When we timed how long it took to transfer 2GB of data within the Apex as the Windows drive these figures are 36.9s, 49.9s and 54.8s which is an enormous spread of 18s. When we ran the same test with the Apex as a data drive on the Intel SSD and WD Caviar Black, the range of the three median figures was much tighter at five or six seconds.
Duplicate 2GB on the Drive
Time in Seconds
Shorter bars are better
This may be related to the Sequential Read Speed graph generated by HD Tach as it is as jagged and uneven as any graph we have ever seen.
The strange behaviour of the Apex is smoothed out when you’re transferring data from one drive to another. With the WD Caviar Black as the Windows drive, we were able to do a direct comparison between the Intel and OCZ SSDs and the OCZ Apex came out slightly ahead. During testing we were surprised to find that the smart metal casing of the OCZ reached a consistent temperature of 45°C. By contrast, the plastic casing of the Intel SSD didn’t get hotter than 25°.
You’ll have spotted that those conclusions have been couched in cautious terms as the OCZ Apex SSD is both fast and erratic.
This may be the reason that OCZ has announced the Vertex range of SSDs, which will switch from the JMicron JMF602 controller and will instead use the Indilinx Barefoot IDX22 chip, which has a write speed of 170MB/s and a read speed of 230MB/s.
The four Vertex drives will sell for £99 (30GB), £180 (60GB), £340 (120GB) and £640 (250GB). That makes it hard to recommend the current Apex SSD models when the new and presumably better Vertex series is just around the corner. At least OCZ has added to the downwards pressure in SSD prices.
We have mixed feelings about the Apex SSD and sincerely hope that the Vertex will make strides to improve performance. ®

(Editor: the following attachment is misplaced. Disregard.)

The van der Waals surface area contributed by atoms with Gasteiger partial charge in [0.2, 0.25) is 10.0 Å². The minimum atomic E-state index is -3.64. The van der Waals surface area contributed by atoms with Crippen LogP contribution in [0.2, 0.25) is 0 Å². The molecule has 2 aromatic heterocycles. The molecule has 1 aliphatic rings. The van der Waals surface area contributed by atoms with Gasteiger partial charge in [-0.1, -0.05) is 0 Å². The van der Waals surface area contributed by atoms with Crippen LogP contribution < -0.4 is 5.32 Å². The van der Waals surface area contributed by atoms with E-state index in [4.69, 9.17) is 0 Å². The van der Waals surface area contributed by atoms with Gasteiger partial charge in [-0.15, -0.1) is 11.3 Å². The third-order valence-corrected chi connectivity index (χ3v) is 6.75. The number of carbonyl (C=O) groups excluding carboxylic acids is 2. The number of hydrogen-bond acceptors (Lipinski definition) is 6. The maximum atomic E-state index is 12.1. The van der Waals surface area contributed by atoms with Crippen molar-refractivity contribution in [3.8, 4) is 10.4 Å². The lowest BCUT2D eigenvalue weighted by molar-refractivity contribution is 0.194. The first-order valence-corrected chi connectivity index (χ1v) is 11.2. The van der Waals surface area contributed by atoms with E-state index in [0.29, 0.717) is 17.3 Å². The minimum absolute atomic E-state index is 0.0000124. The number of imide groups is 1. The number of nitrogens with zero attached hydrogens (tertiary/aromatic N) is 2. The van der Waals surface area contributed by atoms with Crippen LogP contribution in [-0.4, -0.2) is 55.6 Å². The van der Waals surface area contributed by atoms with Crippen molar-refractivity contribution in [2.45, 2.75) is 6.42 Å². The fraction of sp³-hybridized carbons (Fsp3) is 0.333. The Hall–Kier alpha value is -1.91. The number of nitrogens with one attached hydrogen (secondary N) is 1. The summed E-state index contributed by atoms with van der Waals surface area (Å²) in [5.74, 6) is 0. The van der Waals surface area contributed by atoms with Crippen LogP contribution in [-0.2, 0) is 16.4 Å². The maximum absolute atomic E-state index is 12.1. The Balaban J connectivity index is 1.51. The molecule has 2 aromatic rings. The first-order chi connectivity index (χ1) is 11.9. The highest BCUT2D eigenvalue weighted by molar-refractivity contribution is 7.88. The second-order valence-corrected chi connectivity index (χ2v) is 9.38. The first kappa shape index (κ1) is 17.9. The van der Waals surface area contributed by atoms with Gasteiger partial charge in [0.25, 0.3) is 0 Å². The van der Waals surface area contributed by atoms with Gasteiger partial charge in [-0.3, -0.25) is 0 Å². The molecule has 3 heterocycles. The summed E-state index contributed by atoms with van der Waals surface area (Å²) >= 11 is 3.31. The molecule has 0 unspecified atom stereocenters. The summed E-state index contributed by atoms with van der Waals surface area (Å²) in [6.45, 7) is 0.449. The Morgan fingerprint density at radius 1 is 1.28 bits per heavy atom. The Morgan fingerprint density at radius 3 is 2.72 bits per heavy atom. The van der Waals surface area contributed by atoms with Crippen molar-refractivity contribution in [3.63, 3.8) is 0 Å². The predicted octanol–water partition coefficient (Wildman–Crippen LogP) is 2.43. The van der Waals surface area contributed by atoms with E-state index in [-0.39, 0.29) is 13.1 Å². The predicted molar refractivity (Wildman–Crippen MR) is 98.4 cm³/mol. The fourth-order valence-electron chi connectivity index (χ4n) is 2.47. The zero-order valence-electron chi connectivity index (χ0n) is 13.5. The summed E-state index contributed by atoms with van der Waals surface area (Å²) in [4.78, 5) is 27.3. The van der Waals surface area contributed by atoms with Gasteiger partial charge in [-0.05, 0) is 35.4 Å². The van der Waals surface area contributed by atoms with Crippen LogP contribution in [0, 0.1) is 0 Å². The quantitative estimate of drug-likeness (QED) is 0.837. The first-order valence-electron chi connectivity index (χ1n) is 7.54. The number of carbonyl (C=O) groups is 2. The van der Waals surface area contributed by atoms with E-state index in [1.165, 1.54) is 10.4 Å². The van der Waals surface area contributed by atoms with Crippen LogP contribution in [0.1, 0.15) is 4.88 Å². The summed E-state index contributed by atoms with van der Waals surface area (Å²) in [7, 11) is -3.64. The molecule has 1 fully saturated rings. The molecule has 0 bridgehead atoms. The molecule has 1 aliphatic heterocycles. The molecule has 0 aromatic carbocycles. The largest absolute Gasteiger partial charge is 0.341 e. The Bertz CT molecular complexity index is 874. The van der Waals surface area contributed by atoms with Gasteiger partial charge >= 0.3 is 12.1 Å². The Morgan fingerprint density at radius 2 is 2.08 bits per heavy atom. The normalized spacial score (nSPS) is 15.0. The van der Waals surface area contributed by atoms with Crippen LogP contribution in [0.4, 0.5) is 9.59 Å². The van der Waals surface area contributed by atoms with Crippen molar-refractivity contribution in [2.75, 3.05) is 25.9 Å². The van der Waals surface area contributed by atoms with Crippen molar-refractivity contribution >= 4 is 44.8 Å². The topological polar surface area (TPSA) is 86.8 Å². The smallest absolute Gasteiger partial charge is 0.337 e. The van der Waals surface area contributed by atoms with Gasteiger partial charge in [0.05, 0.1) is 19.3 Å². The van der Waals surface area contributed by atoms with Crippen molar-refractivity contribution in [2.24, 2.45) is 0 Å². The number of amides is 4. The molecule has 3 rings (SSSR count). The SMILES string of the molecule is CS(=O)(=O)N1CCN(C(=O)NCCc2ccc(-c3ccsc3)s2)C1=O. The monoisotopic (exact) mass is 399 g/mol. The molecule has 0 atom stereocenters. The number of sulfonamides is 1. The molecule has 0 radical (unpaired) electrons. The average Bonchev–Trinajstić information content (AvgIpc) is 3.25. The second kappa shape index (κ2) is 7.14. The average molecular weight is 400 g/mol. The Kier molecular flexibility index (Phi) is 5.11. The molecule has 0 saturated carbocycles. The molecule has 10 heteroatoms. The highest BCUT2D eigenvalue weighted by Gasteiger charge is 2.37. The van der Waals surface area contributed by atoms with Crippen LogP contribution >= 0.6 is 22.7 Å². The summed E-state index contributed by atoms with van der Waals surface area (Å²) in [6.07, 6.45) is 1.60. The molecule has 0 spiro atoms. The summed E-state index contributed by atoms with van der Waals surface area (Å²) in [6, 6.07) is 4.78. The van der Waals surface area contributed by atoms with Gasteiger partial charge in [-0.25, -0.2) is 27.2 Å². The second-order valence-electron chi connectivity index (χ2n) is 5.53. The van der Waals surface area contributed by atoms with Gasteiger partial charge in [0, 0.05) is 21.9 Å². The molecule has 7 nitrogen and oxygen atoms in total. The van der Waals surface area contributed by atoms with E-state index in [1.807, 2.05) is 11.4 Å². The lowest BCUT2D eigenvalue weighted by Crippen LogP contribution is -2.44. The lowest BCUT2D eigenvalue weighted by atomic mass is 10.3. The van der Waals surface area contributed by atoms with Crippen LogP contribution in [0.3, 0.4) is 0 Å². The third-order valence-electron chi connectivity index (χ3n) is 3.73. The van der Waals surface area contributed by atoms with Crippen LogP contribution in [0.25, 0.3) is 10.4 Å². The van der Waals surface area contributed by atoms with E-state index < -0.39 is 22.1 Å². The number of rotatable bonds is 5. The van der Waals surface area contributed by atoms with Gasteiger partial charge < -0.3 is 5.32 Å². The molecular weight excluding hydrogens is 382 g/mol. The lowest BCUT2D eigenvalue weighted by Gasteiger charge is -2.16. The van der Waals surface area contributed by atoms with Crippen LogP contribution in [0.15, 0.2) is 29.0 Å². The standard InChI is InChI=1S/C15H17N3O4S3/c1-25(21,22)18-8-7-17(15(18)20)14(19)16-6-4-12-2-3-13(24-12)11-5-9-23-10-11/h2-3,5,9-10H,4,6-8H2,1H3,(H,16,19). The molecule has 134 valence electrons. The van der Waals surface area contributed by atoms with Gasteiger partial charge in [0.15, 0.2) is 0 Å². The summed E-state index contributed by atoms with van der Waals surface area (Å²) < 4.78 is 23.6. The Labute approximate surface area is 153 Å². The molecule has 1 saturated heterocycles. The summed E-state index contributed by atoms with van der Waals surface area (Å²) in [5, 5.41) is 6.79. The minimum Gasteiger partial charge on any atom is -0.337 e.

More Drive Reviews...
WD Caviar Green 2TB
HDD vs SSD
WD Caviar Black 1TB vs
Seagate Barracuda 1.5TB
OCZ Apex 120GB SSD
... or just ...
use www.iometer.org with 4KB random writes.
testing random writes on SSD?
I think here you will find just the right tool (admittedly, benchmarking is not its purpose) : http://managedflash.com/downloads/index.htm . To see what I mean, download the documentation http://downloads.managedflash.com/documentation/090107_windowsinstall.pdf and jump to bottom part of page 22 (section 2.8).
Alternatively, just adopt any SQL IO performance test - they all measure random writes performance pretty well. BTW, I hope this explains why random writes latency is important.
Apologies for this folks - the figures on the graphs are correct however I managed to trip over the reams test results and make some silly mistakes in the copy which Tony has sorted out.
ref Bronek's comments: Tony and self talked about hard drive testing a while back and came to the conclusion that benchmarks are all well and good but file transfer tests are more real world.
Transferring files and timing the results should reflect any funny business such as excessive latency. If this is not the case I'd be happy to hear the flaw along with any suggestions about how we can realistically measure it.
Apologies, all. The graphs present the correct HD Tach numbers - and now so does the review text. It doesn't radically alter the outcome of the evaluation, and the Verdict and Rating stand.
SSD friendly OS
Is Mac OS X 'SSD friendly', as per the configs you can buy from Apple with SSDs?
Would be interesting to see results here.